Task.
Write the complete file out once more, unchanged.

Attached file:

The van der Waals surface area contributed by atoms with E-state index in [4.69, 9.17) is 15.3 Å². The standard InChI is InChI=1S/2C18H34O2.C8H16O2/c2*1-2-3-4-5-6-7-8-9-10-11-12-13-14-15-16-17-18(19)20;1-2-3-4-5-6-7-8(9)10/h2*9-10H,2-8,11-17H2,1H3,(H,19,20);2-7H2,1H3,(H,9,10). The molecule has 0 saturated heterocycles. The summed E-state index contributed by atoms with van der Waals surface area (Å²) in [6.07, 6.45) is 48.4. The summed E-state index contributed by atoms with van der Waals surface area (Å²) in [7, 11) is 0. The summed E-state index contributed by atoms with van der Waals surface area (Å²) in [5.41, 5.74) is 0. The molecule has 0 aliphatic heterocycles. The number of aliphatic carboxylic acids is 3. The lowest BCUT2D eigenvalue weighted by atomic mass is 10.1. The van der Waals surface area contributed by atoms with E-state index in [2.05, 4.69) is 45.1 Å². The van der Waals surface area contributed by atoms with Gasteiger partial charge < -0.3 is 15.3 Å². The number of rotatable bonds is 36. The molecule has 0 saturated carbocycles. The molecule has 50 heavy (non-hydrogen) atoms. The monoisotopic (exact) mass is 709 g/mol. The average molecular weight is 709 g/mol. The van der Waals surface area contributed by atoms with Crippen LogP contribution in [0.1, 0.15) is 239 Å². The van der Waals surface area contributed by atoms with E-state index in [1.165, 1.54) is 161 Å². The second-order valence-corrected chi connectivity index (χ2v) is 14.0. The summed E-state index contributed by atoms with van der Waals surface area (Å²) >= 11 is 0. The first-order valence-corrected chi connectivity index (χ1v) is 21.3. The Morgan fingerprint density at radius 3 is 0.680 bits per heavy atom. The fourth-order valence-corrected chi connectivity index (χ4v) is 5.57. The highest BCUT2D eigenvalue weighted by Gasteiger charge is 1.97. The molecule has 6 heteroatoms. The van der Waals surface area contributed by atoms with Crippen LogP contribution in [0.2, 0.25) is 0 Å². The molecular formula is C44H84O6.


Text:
The van der Waals surface area contributed by atoms with E-state index in [4.69, 9.17) is 15.3 Å². The standard InChI is InChI=1S/2C18H34O2.C8H16O2/c2*1-2-3-4-5-6-7-8-9-10-11-12-13-14-15-16-17-18(19)20;1-2-3-4-5-6-7-8(9)10/h2*9-10H,2-8,11-17H2,1H3,(H,19,20);2-7H2,1H3,(H,9,10). The molecule has 0 saturated heterocycles. The summed E-state index contributed by atoms with van der Waals surface area (Å²) in [6.07, 6.45) is 48.4. The summed E-state index contributed by atoms with van der Waals surface area (Å²) in [7, 11) is 0. The summed E-state index contributed by atoms with van der Waals surface area (Å²) in [5.41, 5.74) is 0. The molecule has 0 aliphatic heterocycles. The number of aliphatic carboxylic acids is 3. The lowest BCUT2D eigenvalue weighted by atomic mass is 10.1. The van der Waals surface area contributed by atoms with E-state index in [2.05, 4.69) is 45.1 Å². The van der Waals surface area contributed by atoms with Gasteiger partial charge < -0.3 is 15.3 Å². The number of rotatable bonds is 36. The molecule has 0 saturated carbocycles. The molecule has 50 heavy (non-hydrogen) atoms. The monoisotopic (exact) mass is 709 g/mol. The average molecular weight is 709 g/mol. The van der Waals surface area contributed by atoms with Crippen LogP contribution in [0.1, 0.15) is 239 Å². The van der Waals surface area contributed by atoms with E-state index in [1.165, 1.54) is 161 Å². The second-order valence-corrected chi connectivity index (χ2v) is 14.0. The summed E-state index contributed by atoms with van der Waals surface area (Å²) >= 11 is 0. The first-order valence-corrected chi connectivity index (χ1v) is 21.3. The Morgan fingerprint density at radius 3 is 0.680 bits per heavy atom. The fourth-order valence-corrected chi connectivity index (χ4v) is 5.57. The highest BCUT2D eigenvalue weighted by Gasteiger charge is 1.97. The molecule has 6 heteroatoms. The van der Waals surface area contributed by atoms with Crippen LogP contribution in [0.2, 0.25) is 0 Å². The molecular formula is C44H84O6.